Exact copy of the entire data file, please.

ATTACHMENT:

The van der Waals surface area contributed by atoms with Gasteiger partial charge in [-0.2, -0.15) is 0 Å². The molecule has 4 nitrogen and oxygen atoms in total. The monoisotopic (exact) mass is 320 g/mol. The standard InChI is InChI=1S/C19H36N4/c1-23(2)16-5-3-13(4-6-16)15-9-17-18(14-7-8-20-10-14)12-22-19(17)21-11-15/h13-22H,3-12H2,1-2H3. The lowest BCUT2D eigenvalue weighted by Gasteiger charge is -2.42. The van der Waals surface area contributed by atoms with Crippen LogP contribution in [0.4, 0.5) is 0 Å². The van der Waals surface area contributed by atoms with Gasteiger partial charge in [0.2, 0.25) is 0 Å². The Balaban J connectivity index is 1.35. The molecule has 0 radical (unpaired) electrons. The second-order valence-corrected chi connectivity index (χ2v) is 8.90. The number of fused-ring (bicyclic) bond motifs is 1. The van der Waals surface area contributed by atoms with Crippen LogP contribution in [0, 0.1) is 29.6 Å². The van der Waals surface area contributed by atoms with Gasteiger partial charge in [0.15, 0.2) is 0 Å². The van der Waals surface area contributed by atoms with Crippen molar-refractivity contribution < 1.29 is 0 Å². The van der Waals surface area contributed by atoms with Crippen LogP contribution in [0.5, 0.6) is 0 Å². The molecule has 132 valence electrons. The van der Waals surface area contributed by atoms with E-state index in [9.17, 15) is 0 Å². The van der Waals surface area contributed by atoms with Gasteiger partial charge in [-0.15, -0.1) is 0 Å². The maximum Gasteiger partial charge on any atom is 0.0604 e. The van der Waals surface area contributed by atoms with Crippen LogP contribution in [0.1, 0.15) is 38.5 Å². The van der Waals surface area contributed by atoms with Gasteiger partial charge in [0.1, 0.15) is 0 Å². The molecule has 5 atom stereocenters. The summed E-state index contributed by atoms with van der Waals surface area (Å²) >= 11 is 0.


The van der Waals surface area contributed by atoms with Gasteiger partial charge in [-0.2, -0.15) is 0 Å². The molecule has 4 nitrogen and oxygen atoms in total. The monoisotopic (exact) mass is 320 g/mol. The standard InChI is InChI=1S/C19H36N4/c1-23(2)16-5-3-13(4-6-16)15-9-17-18(14-7-8-20-10-14)12-22-19(17)21-11-15/h13-22H,3-12H2,1-2H3. The lowest BCUT2D eigenvalue weighted by Gasteiger charge is -2.42. The van der Waals surface area contributed by atoms with Crippen LogP contribution in [0.4, 0.5) is 0 Å². The van der Waals surface area contributed by atoms with Gasteiger partial charge in [0.2, 0.25) is 0 Å². The Balaban J connectivity index is 1.35. The molecule has 0 radical (unpaired) electrons. The second-order valence-corrected chi connectivity index (χ2v) is 8.90. The number of fused-ring (bicyclic) bond motifs is 1. The van der Waals surface area contributed by atoms with Crippen LogP contribution in [0, 0.1) is 29.6 Å². The van der Waals surface area contributed by atoms with Gasteiger partial charge in [0.15, 0.2) is 0 Å². The van der Waals surface area contributed by atoms with Crippen molar-refractivity contribution < 1.29 is 0 Å². The van der Waals surface area contributed by atoms with Crippen LogP contribution in [0.5, 0.6) is 0 Å². The molecule has 132 valence electrons. The van der Waals surface area contributed by atoms with E-state index in [9.17, 15) is 0 Å². The van der Waals surface area contributed by atoms with Gasteiger partial charge in [-0.15, -0.1) is 0 Å². The maximum Gasteiger partial charge on any atom is 0.0604 e. The van der Waals surface area contributed by atoms with Crippen LogP contribution in [0.1, 0.15) is 38.5 Å². The van der Waals surface area contributed by atoms with Gasteiger partial charge in [0.1, 0.15) is 0 Å². The molecule has 5 atom stereocenters. The summed E-state index contributed by atoms with van der Waals surface area (Å²) >= 11 is 0.